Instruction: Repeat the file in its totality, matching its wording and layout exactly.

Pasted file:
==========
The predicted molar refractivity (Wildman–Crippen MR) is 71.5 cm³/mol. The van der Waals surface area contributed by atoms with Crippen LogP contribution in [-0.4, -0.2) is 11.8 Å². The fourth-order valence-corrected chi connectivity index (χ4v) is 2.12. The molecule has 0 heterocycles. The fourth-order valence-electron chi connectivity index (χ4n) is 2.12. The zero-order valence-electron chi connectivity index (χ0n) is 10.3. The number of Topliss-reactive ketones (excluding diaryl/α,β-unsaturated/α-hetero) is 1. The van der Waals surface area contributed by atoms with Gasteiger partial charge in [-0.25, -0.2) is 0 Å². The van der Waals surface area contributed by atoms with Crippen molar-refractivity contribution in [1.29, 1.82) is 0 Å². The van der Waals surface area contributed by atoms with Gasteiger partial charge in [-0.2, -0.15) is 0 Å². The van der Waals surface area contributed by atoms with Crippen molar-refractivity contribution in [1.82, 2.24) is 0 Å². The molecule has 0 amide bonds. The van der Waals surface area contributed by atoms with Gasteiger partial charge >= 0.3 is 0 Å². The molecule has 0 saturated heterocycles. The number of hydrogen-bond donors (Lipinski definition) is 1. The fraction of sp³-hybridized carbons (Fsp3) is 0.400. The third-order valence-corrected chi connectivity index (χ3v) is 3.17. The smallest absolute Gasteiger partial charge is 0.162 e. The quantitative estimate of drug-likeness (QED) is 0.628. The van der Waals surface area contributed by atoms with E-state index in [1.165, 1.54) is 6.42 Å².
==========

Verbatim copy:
The predicted molar refractivity (Wildman–Crippen MR) is 71.5 cm³/mol. The van der Waals surface area contributed by atoms with Crippen LogP contribution in [-0.4, -0.2) is 11.8 Å². The fourth-order valence-corrected chi connectivity index (χ4v) is 2.12. The molecule has 0 heterocycles. The fourth-order valence-electron chi connectivity index (χ4n) is 2.12. The zero-order valence-electron chi connectivity index (χ0n) is 10.3. The number of Topliss-reactive ketones (excluding diaryl/α,β-unsaturated/α-hetero) is 1. The van der Waals surface area contributed by atoms with Gasteiger partial charge in [-0.25, -0.2) is 0 Å². The van der Waals surface area contributed by atoms with Crippen molar-refractivity contribution in [1.29, 1.82) is 0 Å². The van der Waals surface area contributed by atoms with Gasteiger partial charge in [-0.2, -0.15) is 0 Å². The van der Waals surface area contributed by atoms with Crippen molar-refractivity contribution in [1.82, 2.24) is 0 Å². The molecule has 0 amide bonds. The van der Waals surface area contributed by atoms with Gasteiger partial charge >= 0.3 is 0 Å². The molecule has 0 saturated heterocycles. The number of hydrogen-bond donors (Lipinski definition) is 1. The fraction of sp³-hybridized carbons (Fsp3) is 0.400. The third-order valence-corrected chi connectivity index (χ3v) is 3.17. The smallest absolute Gasteiger partial charge is 0.162 e. The quantitative estimate of drug-likeness (QED) is 0.628. The van der Waals surface area contributed by atoms with E-state index in [1.165, 1.54) is 6.42 Å².